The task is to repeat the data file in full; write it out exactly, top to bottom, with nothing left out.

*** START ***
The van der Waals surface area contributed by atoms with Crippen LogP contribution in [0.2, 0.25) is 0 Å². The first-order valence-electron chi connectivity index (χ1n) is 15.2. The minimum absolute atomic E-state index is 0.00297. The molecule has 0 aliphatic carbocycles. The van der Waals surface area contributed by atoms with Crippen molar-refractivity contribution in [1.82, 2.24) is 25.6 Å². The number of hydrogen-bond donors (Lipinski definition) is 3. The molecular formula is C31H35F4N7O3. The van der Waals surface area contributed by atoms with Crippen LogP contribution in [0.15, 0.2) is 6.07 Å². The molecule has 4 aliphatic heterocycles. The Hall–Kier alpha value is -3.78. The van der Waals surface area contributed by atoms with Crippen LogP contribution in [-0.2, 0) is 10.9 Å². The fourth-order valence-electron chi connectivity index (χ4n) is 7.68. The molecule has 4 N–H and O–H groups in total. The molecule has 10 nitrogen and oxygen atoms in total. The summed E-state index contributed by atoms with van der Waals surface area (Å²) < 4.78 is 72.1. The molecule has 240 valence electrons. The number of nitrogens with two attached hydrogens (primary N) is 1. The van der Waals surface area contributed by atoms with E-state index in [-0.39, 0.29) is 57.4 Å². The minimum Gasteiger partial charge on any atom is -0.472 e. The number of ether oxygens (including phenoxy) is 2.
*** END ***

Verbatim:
The van der Waals surface area contributed by atoms with Crippen LogP contribution in [0.2, 0.25) is 0 Å². The first-order valence-electron chi connectivity index (χ1n) is 15.2. The minimum absolute atomic E-state index is 0.00297. The molecule has 0 aliphatic carbocycles. The van der Waals surface area contributed by atoms with Crippen molar-refractivity contribution in [1.82, 2.24) is 25.6 Å². The number of hydrogen-bond donors (Lipinski definition) is 3. The molecular formula is C31H35F4N7O3. The van der Waals surface area contributed by atoms with Crippen LogP contribution in [0.15, 0.2) is 6.07 Å². The molecule has 4 aliphatic heterocycles. The Hall–Kier alpha value is -3.78. The van der Waals surface area contributed by atoms with Crippen LogP contribution in [-0.2, 0) is 10.9 Å². The fourth-order valence-electron chi connectivity index (χ4n) is 7.68. The molecule has 4 N–H and O–H groups in total. The molecule has 10 nitrogen and oxygen atoms in total. The summed E-state index contributed by atoms with van der Waals surface area (Å²) < 4.78 is 72.1. The molecule has 240 valence electrons. The number of nitrogens with two attached hydrogens (primary N) is 1. The van der Waals surface area contributed by atoms with E-state index in [-0.39, 0.29) is 57.4 Å². The minimum Gasteiger partial charge on any atom is -0.472 e. The number of ether oxygens (including phenoxy) is 2.